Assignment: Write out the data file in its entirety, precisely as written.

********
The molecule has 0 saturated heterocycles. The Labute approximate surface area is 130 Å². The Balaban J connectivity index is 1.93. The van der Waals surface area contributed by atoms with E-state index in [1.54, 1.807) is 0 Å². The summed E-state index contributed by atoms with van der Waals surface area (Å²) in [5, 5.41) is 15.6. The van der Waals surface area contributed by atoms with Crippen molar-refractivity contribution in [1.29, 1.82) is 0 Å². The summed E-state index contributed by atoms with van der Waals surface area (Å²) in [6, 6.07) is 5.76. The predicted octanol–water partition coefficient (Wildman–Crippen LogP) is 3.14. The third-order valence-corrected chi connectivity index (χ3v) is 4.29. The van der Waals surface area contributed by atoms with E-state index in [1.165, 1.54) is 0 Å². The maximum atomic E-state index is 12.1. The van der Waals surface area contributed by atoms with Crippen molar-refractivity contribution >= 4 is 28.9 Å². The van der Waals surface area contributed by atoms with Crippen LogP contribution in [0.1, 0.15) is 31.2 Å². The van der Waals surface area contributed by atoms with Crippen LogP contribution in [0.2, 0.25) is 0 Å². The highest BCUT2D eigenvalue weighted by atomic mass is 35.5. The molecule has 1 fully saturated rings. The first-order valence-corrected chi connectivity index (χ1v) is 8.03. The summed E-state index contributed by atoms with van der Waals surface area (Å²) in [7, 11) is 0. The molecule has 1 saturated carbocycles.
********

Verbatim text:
The molecule has 0 saturated heterocycles. The Labute approximate surface area is 130 Å². The Balaban J connectivity index is 1.93. The van der Waals surface area contributed by atoms with E-state index in [1.54, 1.807) is 0 Å². The summed E-state index contributed by atoms with van der Waals surface area (Å²) in [5, 5.41) is 15.6. The van der Waals surface area contributed by atoms with Crippen molar-refractivity contribution in [1.29, 1.82) is 0 Å². The summed E-state index contributed by atoms with van der Waals surface area (Å²) in [6, 6.07) is 5.76. The predicted octanol–water partition coefficient (Wildman–Crippen LogP) is 3.14. The third-order valence-corrected chi connectivity index (χ3v) is 4.29. The van der Waals surface area contributed by atoms with E-state index in [1.165, 1.54) is 0 Å². The maximum atomic E-state index is 12.1. The van der Waals surface area contributed by atoms with Crippen molar-refractivity contribution >= 4 is 28.9 Å². The van der Waals surface area contributed by atoms with Crippen LogP contribution in [0.1, 0.15) is 31.2 Å². The van der Waals surface area contributed by atoms with Crippen LogP contribution in [0.2, 0.25) is 0 Å². The highest BCUT2D eigenvalue weighted by atomic mass is 35.5. The molecule has 1 fully saturated rings. The first-order valence-corrected chi connectivity index (χ1v) is 8.03. The summed E-state index contributed by atoms with van der Waals surface area (Å²) in [7, 11) is 0. The molecule has 1 saturated carbocycles.